HANOVER, N.H. – April 15, 2016 – Wikipedia’s verifiability is hit-or-miss, a Dartmouth College study shows.
A preprint of the study is available on arXiv.
With the rise of widely-available networked communication, our lives increasingly rely on online sources of information, but the verifiability of that information is difficult to assess systematically. The Dartmouth team examined verifiability in Wikipedia, one of the world’s largest and most consulted online information sources, which marked its 15th anniversary in January. Previous studies have looked at the quality of Wikipedia articles, knowledge production and sources, but the new Dartmouth research considers the quality of Wikipedia references.
Verifiability is the extent to which information can be checked for reliability, truth content or accuracy. According to Wikipedia policy documents, “all material in Wikipedia mainspace, including everything in articles, lists and captions, must be verifiable,” and verifiability “means that people reading and editing the encyclopedia can check that the information comes from a reliable source.”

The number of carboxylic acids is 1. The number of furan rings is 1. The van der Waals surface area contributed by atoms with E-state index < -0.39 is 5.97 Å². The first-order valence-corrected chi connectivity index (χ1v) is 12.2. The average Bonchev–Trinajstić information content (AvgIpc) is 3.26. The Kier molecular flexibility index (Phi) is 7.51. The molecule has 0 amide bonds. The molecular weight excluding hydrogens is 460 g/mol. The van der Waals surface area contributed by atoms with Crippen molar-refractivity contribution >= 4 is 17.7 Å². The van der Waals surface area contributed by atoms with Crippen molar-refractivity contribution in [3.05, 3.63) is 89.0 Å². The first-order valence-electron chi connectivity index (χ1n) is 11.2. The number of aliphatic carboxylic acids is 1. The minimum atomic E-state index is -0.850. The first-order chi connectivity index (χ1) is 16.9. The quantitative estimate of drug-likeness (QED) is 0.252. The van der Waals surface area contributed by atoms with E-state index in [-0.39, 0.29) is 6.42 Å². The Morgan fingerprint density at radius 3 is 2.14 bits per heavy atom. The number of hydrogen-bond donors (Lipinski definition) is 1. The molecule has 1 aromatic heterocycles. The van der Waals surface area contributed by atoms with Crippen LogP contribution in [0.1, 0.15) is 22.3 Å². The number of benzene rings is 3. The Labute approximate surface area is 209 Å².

The Dartmouth team took into account technical accuracy and practical accessibility of sources in 5,000 articles and 295,800 citations in English-language Wikipedia. They found that, while the quality of references in the overall sample was reasonably high, verifiability varied significantly by article, particularly in the use of standard digital identifiers and taking into account the practical availability of referenced sources. The study examined whether the citation enables the reader to carry out this verification, not whether the cited documents match the information in the articles.
“Though Wikipedia is much larger and extensive than many online information sources, it illustrates the challenges to quality that many online information sources face,” says co-author Dan Rockmore, a professor of mathematics and computer science. “As with many online information sources, the most obvious challenge to verifiability in Wikipedia is a lack of citations and references. Without any reference material, it’s difficult to verify whether information is true, accurate and reliable. Simply providing citations and references does not automatically guarantee verifiability.”
Adds co-author Michael Evans, a Neukom Fellow at Dartmouth: “Whether or not provided references and citations are accessible is less often considered as a challenge to verifiability, but it is just as important as providing the reference or citation in the first place.”
Dartmouth Professor Dan Rockmore is available to comment at firstname.lastname@example.org.